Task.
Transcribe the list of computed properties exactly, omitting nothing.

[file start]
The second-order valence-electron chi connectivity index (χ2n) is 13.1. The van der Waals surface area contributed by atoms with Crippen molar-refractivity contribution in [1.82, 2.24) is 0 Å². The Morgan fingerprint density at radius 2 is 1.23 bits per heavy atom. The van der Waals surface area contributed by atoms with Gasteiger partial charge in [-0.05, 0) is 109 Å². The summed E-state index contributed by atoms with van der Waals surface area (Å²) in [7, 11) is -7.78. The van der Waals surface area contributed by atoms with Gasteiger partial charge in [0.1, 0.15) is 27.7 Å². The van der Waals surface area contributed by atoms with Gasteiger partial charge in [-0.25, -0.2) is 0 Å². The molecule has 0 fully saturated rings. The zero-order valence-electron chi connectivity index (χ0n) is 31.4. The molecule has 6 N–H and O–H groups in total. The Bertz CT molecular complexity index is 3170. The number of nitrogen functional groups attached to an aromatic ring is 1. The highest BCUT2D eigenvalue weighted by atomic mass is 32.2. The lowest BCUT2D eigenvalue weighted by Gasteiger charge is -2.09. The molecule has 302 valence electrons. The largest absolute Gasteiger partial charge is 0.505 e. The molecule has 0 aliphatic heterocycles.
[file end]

The second-order valence-electron chi connectivity index (χ2n) is 13.1. The van der Waals surface area contributed by atoms with Crippen molar-refractivity contribution in [1.82, 2.24) is 0 Å². The Morgan fingerprint density at radius 2 is 1.23 bits per heavy atom. The van der Waals surface area contributed by atoms with Gasteiger partial charge in [-0.05, 0) is 109 Å². The summed E-state index contributed by atoms with van der Waals surface area (Å²) in [7, 11) is -7.78. The van der Waals surface area contributed by atoms with Gasteiger partial charge in [0.1, 0.15) is 27.7 Å². The van der Waals surface area contributed by atoms with Gasteiger partial charge in [-0.25, -0.2) is 0 Å². The molecule has 0 fully saturated rings. The zero-order valence-electron chi connectivity index (χ0n) is 31.4. The molecule has 6 N–H and O–H groups in total. The Bertz CT molecular complexity index is 3170. The number of nitrogen functional groups attached to an aromatic ring is 1. The highest BCUT2D eigenvalue weighted by atomic mass is 32.2. The lowest BCUT2D eigenvalue weighted by Gasteiger charge is -2.09. The molecule has 302 valence electrons. The largest absolute Gasteiger partial charge is 0.505 e. The molecule has 0 aliphatic heterocycles.